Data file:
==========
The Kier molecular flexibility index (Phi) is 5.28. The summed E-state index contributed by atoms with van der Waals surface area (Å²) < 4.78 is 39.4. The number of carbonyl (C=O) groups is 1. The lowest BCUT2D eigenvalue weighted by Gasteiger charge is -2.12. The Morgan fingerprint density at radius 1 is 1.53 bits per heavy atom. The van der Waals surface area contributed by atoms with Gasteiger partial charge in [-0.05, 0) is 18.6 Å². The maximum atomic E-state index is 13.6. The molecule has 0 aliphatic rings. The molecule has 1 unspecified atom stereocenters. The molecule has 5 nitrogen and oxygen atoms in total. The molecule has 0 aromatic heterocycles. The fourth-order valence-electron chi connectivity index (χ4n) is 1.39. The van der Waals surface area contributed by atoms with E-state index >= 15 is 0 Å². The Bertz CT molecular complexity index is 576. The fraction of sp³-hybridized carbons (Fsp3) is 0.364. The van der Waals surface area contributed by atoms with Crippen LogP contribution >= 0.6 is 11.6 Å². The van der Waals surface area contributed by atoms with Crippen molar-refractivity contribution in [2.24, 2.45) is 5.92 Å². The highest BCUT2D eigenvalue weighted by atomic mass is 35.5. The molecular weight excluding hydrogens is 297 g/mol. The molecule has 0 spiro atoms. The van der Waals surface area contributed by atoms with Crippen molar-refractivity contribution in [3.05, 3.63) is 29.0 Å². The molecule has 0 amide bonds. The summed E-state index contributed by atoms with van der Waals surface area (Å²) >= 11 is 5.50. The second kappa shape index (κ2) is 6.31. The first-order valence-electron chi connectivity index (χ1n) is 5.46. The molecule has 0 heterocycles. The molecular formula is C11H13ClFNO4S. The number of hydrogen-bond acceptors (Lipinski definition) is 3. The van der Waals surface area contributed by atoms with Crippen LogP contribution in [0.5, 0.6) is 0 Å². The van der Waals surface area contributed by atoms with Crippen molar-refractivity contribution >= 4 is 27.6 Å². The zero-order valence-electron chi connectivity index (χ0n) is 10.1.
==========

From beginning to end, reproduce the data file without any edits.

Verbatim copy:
The Kier molecular flexibility index (Phi) is 5.28. The summed E-state index contributed by atoms with van der Waals surface area (Å²) < 4.78 is 39.4. The number of carbonyl (C=O) groups is 1. The lowest BCUT2D eigenvalue weighted by Gasteiger charge is -2.12. The Morgan fingerprint density at radius 1 is 1.53 bits per heavy atom. The van der Waals surface area contributed by atoms with Gasteiger partial charge in [-0.05, 0) is 18.6 Å². The maximum atomic E-state index is 13.6. The molecule has 0 aliphatic rings. The molecule has 1 unspecified atom stereocenters. The molecule has 5 nitrogen and oxygen atoms in total. The molecule has 0 aromatic heterocycles. The fourth-order valence-electron chi connectivity index (χ4n) is 1.39. The van der Waals surface area contributed by atoms with E-state index >= 15 is 0 Å². The Bertz CT molecular complexity index is 576. The fraction of sp³-hybridized carbons (Fsp3) is 0.364. The van der Waals surface area contributed by atoms with Crippen LogP contribution >= 0.6 is 11.6 Å². The van der Waals surface area contributed by atoms with Crippen molar-refractivity contribution in [2.24, 2.45) is 5.92 Å². The highest BCUT2D eigenvalue weighted by atomic mass is 35.5. The molecular weight excluding hydrogens is 297 g/mol. The molecule has 0 spiro atoms. The van der Waals surface area contributed by atoms with Crippen molar-refractivity contribution in [3.05, 3.63) is 29.0 Å². The molecule has 0 amide bonds. The summed E-state index contributed by atoms with van der Waals surface area (Å²) >= 11 is 5.50. The second kappa shape index (κ2) is 6.31. The first-order valence-electron chi connectivity index (χ1n) is 5.46. The molecule has 0 heterocycles. The molecular formula is C11H13ClFNO4S. The number of hydrogen-bond acceptors (Lipinski definition) is 3. The van der Waals surface area contributed by atoms with Crippen LogP contribution in [0.5, 0.6) is 0 Å². The van der Waals surface area contributed by atoms with Crippen molar-refractivity contribution >= 4 is 27.6 Å². The zero-order valence-electron chi connectivity index (χ0n) is 10.1.